I didn't eat ass. I ate here:
Beggars are not uncommon:
Imitations of popular western brands are also common:
Jinan youth nightlife:
Chinese customer service:
The Chinese are becoming People of Wal-Mart:
Some of the riders went for cupping therapy. Not me!
Day 7: Ride To Tai'An
View from the hotel in the morning - another wet day ahead:
The traffic was not heavy and it was the shortest ride of the tour:
Check in to the Taishan International Hotel after only a couple of hours of riding:
Then off to Mount Taishan, a UNESCO World Heritage site, by coach and cable car:
There was a lot of walking:
We had to line up for more than an hour to get back down the 1500m mountain on the cable car; that is the line-up:
... while these attentive officers had the difficult job of ensuring there was no queue-jumping:
Lager label. The Chinese must have a strange image of Germans:
And these signs give us an amusing image of them - call the suit hotline!
|01-05-2014, 11:30 PM||#2|
Joined: Nov 2013
Day 8: Ride to Xuzhou
Lunch was good fun, mingling with the onlookers on the other side of the red line after we ate:
We stopped at the Han Juang Secondary School for a rest and a toilet break:
Along the way:
Stopping for a bike wash:
The 300 km ride to the Xuzhou Best Western Hotel took about 9 hours.
Days 9 - 10: Ride to Nanjing and Sightsee
The 415 km took 12 hours due to a Harley breaking down three times. We arrived at the Zhenbao Holiday Hotel at night:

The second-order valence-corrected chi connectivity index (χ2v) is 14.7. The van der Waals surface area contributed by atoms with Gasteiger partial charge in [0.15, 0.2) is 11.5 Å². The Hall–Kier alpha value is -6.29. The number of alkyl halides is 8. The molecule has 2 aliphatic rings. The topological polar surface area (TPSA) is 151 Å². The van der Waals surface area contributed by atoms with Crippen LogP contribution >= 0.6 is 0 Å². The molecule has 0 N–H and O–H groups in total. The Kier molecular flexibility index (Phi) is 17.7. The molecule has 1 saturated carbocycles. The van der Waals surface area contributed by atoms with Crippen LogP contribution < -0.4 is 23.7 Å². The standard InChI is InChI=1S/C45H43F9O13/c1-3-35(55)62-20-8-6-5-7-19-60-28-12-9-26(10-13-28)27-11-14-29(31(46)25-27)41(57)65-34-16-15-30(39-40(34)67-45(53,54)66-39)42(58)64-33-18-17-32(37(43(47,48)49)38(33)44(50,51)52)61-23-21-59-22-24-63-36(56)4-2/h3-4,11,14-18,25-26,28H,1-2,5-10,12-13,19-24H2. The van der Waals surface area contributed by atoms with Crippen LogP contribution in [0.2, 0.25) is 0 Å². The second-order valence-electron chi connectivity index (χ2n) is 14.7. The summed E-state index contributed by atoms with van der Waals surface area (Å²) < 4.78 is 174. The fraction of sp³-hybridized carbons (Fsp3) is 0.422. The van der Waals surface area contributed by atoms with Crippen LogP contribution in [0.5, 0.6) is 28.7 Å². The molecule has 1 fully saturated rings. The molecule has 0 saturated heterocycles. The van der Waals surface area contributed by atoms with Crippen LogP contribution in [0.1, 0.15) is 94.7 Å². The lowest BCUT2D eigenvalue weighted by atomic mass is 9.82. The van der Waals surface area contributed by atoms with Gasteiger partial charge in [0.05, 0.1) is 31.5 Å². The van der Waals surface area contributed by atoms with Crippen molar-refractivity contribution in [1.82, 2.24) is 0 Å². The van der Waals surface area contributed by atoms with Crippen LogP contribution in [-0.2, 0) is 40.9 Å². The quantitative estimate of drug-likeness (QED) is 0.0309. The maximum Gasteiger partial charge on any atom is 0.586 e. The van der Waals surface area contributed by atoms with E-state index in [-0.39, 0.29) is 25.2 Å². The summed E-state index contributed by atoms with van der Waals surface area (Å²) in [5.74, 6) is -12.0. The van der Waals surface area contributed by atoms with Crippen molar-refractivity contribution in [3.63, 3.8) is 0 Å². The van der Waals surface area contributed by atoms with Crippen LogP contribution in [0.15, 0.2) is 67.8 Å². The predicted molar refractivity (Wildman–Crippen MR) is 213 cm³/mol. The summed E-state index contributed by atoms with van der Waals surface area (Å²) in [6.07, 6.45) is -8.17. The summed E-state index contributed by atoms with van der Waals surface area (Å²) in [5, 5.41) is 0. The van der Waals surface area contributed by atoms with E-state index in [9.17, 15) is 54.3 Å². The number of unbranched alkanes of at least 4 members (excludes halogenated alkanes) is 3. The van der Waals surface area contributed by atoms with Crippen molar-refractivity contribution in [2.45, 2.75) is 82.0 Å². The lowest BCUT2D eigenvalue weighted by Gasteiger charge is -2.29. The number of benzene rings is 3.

Note the KTV hostess bar on the left, where most of the Chinese members of the group ended up to destress after dinner in a cigarette-smoke haze and to spend a lot of money on whisky and cognac poured by pretty girls. Signs in our hotel lobby:
Sightseeing the next day, by coach. The Yangtze River Bridge (which we had motorcycled over the previous evening in the dark) is 1.6 km long. Impressive both above:
... and below:
The Qin Huai River:
Note the many western chain restaurants:
Nanjing Massacre Memorial Hall:
Unfortunately it was closed when we arrived, but the many statues and dedication plaques outside were thought-provoking enough.
Wanda Plaza Nanjing:
Day 11: Ride to Wuxi
The hottest day of the tour, 42 degrees, leading to the overheating and breakdown of the Ducati in slow-moving traffic. It went into the truck next to the Harley. Wuxi is known as the "City of Lights":
When coming into the town from the north the roadside streetlight display starts, and continues through most of the town.
The hotel was impressive and modern:
But the food was mysterious to non-Chinese riders:
Days 12 - 14: Ride to Shanghai and Sightsee
Changjiang motorcycles at a petrol station:
There is an internal border control checkpoint coming into the city, as if entering another country. Partly due to enhanced security for the Shanghai Expo it took a couple of hours to process our papers before we could cross Shanghai:
We bypassed the city and rode on the Hulu expressway directly to the container port located in the bay on reclaimed land. This 40 kilometer strip was one of the most electrifying rides of the tour; if anyone had gone down or broken down, it would have been a disaster for him and for us. Narrow lanes, dense truck traffic, no shoulders, continuous high speed, occasional broken glass and road alligators (retreaded tire fragments) on the road. My front tire was impaled by broken glass and had to be replaced when I returned to Singapore, but it did not leak.